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With eight separate courts in the state, the Georgia judicial system can be confusing for anyone without experience. To get a better sense for how they work, it is best to think of the courts as comprising four distinct tiers or classes.
The first class of court consists of five minor courts: the municipal courts, which handle traffic ordinances; the magistrate courts, which handle minor civil and criminal cases that don't need jury trials; the state courts, which handle minor civil and criminal cases that do need jury trials; the probate courts, which handle estate and probate law; and the juvenile courts, which handle issues involving juvenile infractions.
Decisions made in any of the five lower courts may be appealed to the superior courts, which handle more serious civil and criminal cases as well as some family law matters such as divorce.
The Court of Appeals has appellate jurisdiction over the superior courts, meaning that if either party appeals a decision from a superior court judge, the appellate judges may choose to uphold it or strike it down. Decisions made by the Court of Appeals may in turn be appealed to the Georgia Supreme Court, which handles administrative affairs for the judiciary in addition to being the court of last resort in the state.
When faced with a legal issue, contacting an experienced attorney is always the best bet. At LawInfo you can search for a skilled, Lead Counsel Rated Georgia attorney by location and by practice area. We have Georgia attorneys who dedicate their practice to specific areas of the law, so you will not only find an attorney, but an attorney who is knowledgeable to help you with your particular legal issue.
Planning to own your own Georgia business? If so, the best way to get started is to research the business environment in the state. You can visit the Georgia Small Business Development Center for useful information to get you started in the process. You should figure out a business plan and consider funding as well as figure out your target market and overall strategy before you begin filling out paperwork for your business.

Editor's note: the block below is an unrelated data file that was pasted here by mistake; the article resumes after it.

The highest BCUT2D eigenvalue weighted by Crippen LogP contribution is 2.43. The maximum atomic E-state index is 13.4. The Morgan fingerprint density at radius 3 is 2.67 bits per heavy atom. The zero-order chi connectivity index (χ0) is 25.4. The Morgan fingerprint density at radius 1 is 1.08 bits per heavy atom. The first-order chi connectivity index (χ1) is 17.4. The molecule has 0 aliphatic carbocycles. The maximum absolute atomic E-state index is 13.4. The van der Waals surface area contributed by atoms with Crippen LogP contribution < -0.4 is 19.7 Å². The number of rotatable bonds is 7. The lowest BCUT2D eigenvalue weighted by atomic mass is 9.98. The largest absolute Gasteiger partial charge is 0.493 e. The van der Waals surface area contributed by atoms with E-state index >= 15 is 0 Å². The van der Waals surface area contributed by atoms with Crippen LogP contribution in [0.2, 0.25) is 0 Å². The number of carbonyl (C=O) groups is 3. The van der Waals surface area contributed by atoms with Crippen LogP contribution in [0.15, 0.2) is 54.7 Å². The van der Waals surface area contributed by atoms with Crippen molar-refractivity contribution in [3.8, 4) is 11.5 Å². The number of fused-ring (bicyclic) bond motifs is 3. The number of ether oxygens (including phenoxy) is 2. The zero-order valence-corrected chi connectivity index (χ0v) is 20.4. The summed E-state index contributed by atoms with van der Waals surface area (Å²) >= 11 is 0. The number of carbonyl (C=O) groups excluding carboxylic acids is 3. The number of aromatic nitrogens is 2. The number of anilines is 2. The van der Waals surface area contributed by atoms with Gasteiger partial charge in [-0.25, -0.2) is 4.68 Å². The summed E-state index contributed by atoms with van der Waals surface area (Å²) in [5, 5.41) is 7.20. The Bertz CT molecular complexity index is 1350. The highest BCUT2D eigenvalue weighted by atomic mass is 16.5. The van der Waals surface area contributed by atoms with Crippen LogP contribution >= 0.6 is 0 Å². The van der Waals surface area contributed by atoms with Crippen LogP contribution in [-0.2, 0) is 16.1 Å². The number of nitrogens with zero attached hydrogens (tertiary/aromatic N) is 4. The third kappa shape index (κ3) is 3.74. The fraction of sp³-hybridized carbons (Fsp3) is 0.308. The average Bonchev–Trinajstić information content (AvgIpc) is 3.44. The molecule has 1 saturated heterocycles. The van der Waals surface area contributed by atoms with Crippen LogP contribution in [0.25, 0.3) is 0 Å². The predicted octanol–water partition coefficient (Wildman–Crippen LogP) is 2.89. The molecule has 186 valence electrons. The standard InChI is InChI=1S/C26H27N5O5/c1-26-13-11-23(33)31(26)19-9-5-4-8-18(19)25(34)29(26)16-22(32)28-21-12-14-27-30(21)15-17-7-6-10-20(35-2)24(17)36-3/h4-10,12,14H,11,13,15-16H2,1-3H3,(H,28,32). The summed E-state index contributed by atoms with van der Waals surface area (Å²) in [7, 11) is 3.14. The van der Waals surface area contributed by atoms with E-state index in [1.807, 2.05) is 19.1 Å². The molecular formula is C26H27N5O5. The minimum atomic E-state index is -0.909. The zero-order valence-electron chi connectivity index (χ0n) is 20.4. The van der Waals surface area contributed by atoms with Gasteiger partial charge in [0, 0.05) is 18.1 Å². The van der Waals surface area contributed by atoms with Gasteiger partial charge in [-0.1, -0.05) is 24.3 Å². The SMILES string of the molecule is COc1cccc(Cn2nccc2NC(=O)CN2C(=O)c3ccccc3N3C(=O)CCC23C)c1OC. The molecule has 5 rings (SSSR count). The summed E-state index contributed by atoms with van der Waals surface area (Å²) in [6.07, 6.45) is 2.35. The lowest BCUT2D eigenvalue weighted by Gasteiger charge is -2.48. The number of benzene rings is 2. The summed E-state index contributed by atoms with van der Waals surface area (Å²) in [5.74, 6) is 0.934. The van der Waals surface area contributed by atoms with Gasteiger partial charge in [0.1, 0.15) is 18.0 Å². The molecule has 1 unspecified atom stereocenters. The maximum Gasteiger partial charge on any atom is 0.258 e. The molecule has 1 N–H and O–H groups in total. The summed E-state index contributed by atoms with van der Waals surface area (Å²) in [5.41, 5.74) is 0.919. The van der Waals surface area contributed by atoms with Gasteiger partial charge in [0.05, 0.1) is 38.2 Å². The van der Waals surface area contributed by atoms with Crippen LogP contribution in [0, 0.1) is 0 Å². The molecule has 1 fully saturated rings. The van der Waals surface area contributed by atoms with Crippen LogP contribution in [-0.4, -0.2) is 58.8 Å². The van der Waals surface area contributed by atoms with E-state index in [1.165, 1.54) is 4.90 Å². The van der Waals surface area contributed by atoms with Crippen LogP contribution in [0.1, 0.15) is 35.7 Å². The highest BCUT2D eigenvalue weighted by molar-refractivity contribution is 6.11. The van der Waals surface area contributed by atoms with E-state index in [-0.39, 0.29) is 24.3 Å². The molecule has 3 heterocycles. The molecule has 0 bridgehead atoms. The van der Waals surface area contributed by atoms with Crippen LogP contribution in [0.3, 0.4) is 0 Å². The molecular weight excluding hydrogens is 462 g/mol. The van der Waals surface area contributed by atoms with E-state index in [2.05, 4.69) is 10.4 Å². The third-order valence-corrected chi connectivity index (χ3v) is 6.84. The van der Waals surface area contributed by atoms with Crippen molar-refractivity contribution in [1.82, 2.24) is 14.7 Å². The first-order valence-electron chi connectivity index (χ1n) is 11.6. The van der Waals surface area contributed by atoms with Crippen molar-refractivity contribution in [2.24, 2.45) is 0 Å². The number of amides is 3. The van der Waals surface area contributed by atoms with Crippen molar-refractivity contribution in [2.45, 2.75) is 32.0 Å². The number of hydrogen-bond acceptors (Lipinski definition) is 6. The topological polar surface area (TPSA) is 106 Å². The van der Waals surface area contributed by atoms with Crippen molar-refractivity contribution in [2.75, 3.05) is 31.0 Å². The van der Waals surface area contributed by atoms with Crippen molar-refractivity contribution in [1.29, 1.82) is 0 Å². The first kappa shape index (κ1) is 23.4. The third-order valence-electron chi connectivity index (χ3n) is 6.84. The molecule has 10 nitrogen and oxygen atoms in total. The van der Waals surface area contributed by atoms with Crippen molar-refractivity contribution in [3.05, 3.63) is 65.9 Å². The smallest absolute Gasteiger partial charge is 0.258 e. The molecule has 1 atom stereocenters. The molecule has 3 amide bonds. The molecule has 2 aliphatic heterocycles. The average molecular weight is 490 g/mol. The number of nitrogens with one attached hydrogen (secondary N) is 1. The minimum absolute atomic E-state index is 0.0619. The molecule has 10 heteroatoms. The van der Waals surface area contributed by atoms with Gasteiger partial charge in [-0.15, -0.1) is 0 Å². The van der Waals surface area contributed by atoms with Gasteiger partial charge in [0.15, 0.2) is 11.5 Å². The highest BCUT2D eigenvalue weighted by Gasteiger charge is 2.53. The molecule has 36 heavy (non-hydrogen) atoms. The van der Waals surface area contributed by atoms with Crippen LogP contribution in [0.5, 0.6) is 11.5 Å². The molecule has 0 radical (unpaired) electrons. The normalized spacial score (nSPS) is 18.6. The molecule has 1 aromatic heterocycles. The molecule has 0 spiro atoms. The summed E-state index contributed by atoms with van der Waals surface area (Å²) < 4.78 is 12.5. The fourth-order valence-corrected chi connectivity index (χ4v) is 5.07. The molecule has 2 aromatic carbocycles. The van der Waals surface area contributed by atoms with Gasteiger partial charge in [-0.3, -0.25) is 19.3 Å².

The next step after you complete your business plan is to choose your business structure. There are several different choices, which vary according to liability and tax concerns. On one hand, if you have a sole proprietorship, you don't have to pay corporation taxes, but on the other, you put your personal assets at risk. A corporation goes in the other direction, with higher taxes but more protections for your own personal finances.
Small businesses employ 44.8 percent of the Georgia private-sector work force. The unemployment rate in the state was an average of 8.5 percent through 2013, which is a full percentage point higher than the national unemployment rate. Georgia is home to nearly 938,000 small businesses, accounting for 97.7 percent of employers. The state's economy has been growing, with a 3.9 percent gross state product growth in 2011. Large business presence was also significant in the state. There were 3,856 large employers in Georgia, including major Fortune 500 companies Home Depot (HD), the United Parcel Service (UPS), and Coca-Cola (KO).